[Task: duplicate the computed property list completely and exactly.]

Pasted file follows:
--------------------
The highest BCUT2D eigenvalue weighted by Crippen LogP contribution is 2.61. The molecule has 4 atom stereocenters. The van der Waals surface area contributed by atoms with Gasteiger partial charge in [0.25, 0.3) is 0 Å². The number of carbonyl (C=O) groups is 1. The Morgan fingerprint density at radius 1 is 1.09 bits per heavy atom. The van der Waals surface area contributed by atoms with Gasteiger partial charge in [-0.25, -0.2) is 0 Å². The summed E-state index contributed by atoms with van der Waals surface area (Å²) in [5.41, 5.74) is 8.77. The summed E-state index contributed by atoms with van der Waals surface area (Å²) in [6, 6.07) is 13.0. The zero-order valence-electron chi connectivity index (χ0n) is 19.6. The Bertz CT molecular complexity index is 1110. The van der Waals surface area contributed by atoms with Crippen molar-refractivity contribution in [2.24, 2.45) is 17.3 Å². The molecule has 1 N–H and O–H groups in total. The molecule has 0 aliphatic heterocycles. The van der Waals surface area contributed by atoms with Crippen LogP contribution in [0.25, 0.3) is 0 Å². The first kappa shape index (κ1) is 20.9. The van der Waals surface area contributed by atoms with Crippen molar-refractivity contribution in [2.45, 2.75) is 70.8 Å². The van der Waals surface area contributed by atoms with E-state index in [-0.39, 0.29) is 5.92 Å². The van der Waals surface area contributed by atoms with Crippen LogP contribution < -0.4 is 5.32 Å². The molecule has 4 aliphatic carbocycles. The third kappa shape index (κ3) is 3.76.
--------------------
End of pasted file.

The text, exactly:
The highest BCUT2D eigenvalue weighted by Crippen LogP contribution is 2.61. The molecule has 4 atom stereocenters. The van der Waals surface area contributed by atoms with Gasteiger partial charge in [0.25, 0.3) is 0 Å². The number of carbonyl (C=O) groups is 1. The Morgan fingerprint density at radius 1 is 1.09 bits per heavy atom. The van der Waals surface area contributed by atoms with Gasteiger partial charge in [-0.25, -0.2) is 0 Å². The summed E-state index contributed by atoms with van der Waals surface area (Å²) in [5.41, 5.74) is 8.77. The summed E-state index contributed by atoms with van der Waals surface area (Å²) in [6, 6.07) is 13.0. The zero-order valence-electron chi connectivity index (χ0n) is 19.6. The Bertz CT molecular complexity index is 1110. The van der Waals surface area contributed by atoms with Crippen molar-refractivity contribution in [2.24, 2.45) is 17.3 Å². The molecule has 1 N–H and O–H groups in total. The molecule has 0 aliphatic heterocycles. The van der Waals surface area contributed by atoms with Crippen LogP contribution in [0.25, 0.3) is 0 Å². The first kappa shape index (κ1) is 20.9. The van der Waals surface area contributed by atoms with Crippen molar-refractivity contribution in [2.45, 2.75) is 70.8 Å². The van der Waals surface area contributed by atoms with E-state index in [-0.39, 0.29) is 5.92 Å². The van der Waals surface area contributed by atoms with Crippen LogP contribution < -0.4 is 5.32 Å². The molecule has 4 aliphatic carbocycles. The third kappa shape index (κ3) is 3.76.